At Surrogacy Kenya we just have had a birth of beautiful set of twins – a boy and a girl via our surrogacy program in Kenya to our Intended Parents from China. We have at the moment 8 more Surrogate Mothers carrying babies for our Intended Parents from China at our Surrogacy Kenya.

Wednesday, 13 June 2018

Yesterday we delivered set of beautiful twins.

They say "it always seems impossible until it's done"
Yesterday we delivered set of beautiful twins
to parents, who struggled for many years to have a family.
Both babies (boy and girl) and our surrogate mother are doing great.

Tuesday, 12 June 2018

Canadian MP's bill to decriminalise surrogacy and donor payments

A private member's bill aims to decriminalise payments for sperm, eggs and surrogacy in Canada.

It's time Canada got it right,' said Sarah Cohen, founder of Fertility Law Canada.

Canada has a shortage of gamete donors and surrogates so most couples who need surrogacy have to go abroad, often to the USA where paid surrogacy is legal in some states but can be extremely expensive.

A shortage of sperm donors within Canada means that most sperm used in fertility clinics is imported.

Cohen points out that most of this sperm comes from paid donors anyway, with the added difficulties of lack of control over how many families are created from a single donor, and lack of donor information for the resulting children.

The Association of Reformed Political Action Canada oppose the bill: 'Our law needs to respect the best interests of all children and to defend their human dignity.

' Dr Alana Cattapan, assistant professor at the Johnson Shoyama Graduate School of Public Policy at the University of Saskatchewan advises legislators to wait until Health Canada issues clearer rules about sperm, eggs and surrogacy, expected later this year.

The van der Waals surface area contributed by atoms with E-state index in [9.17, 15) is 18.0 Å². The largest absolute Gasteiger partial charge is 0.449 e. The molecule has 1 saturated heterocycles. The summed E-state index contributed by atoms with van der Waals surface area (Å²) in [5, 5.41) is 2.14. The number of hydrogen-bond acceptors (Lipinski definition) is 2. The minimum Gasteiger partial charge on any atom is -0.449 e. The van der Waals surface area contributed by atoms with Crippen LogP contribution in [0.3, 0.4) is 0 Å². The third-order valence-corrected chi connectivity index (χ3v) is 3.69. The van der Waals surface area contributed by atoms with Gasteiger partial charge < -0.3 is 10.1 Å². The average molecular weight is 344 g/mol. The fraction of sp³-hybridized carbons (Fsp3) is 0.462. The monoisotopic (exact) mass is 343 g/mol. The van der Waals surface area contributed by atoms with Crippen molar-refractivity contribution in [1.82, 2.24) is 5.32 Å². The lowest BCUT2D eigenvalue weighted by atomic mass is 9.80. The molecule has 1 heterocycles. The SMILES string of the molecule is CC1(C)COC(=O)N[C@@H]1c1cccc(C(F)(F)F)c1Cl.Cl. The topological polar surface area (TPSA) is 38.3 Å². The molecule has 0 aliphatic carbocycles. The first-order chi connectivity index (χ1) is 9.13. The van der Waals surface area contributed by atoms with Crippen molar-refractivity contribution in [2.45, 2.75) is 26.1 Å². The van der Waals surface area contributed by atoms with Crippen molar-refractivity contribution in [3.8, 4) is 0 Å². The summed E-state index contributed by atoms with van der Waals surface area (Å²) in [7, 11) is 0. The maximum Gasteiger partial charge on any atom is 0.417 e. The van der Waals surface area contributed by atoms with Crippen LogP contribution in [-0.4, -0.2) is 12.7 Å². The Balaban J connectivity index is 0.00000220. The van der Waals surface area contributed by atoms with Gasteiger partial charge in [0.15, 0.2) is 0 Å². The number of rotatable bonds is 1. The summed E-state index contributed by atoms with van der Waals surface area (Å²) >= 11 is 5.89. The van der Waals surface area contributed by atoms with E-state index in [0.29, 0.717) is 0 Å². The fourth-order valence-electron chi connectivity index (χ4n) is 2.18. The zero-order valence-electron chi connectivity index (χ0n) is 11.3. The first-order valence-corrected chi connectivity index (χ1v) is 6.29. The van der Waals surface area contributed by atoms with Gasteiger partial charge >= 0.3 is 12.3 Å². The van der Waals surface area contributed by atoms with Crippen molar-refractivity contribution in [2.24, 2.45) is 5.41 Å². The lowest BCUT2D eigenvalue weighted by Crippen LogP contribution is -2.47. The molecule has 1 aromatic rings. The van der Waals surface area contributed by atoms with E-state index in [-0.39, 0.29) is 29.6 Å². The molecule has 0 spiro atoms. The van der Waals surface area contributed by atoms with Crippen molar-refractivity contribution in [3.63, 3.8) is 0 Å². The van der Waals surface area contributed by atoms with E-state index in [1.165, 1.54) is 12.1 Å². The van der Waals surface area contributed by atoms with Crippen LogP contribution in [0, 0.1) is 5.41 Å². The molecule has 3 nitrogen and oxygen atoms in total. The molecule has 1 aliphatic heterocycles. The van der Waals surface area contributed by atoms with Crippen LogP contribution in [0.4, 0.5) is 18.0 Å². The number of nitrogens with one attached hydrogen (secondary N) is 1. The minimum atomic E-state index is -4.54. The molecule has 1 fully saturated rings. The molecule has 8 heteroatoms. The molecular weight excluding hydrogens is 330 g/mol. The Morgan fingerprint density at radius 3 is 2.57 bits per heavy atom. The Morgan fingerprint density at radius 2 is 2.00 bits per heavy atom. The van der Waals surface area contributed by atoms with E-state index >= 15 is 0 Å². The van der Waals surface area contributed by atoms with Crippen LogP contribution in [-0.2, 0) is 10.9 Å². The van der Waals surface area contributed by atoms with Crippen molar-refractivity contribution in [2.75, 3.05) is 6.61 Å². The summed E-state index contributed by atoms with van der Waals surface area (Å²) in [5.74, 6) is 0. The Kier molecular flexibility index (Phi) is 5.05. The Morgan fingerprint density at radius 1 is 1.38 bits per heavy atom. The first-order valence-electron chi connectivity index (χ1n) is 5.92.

Thursday, 7 June 2018

IVF/Surrogacy benefits all class of people

Krushna Abhishek and Kashmera Shah’s twins (born via surrogacy) first birthday bash was no less than a grand bash with every popular TV celeb present.

Kashmera revealed in one recent interview, that she and Krushna had tried 13 times to have kids naturally, however, it didn't work out. The actor stated that in just 10 days, she went from size two to eight and tried every month to have a baby; she even pumped herself with injections.
She told in the interview that one of Krushna's cousins suggested them to opt for surrogacy. Shah said people in India think that an actor opts for surrogacy because they think she is figure-conscious. She said that because of their profession, they don't tend to marry early or have kids soon. But it was really hard for her to go through all the struggle.

Well, now this family looks complete. 

Monday, 4 June 2018

2 beautiful blastocyst embryos transferred to one of our Indian Intended Parents

Please see the 2 beautiful blastocyst embryos transferred to one of our Indian Intended Parents.

Did u know that the chance of pregnancy increases to 70 percent by transferring two good quality blastocyst vs day 2 or 3 embryos?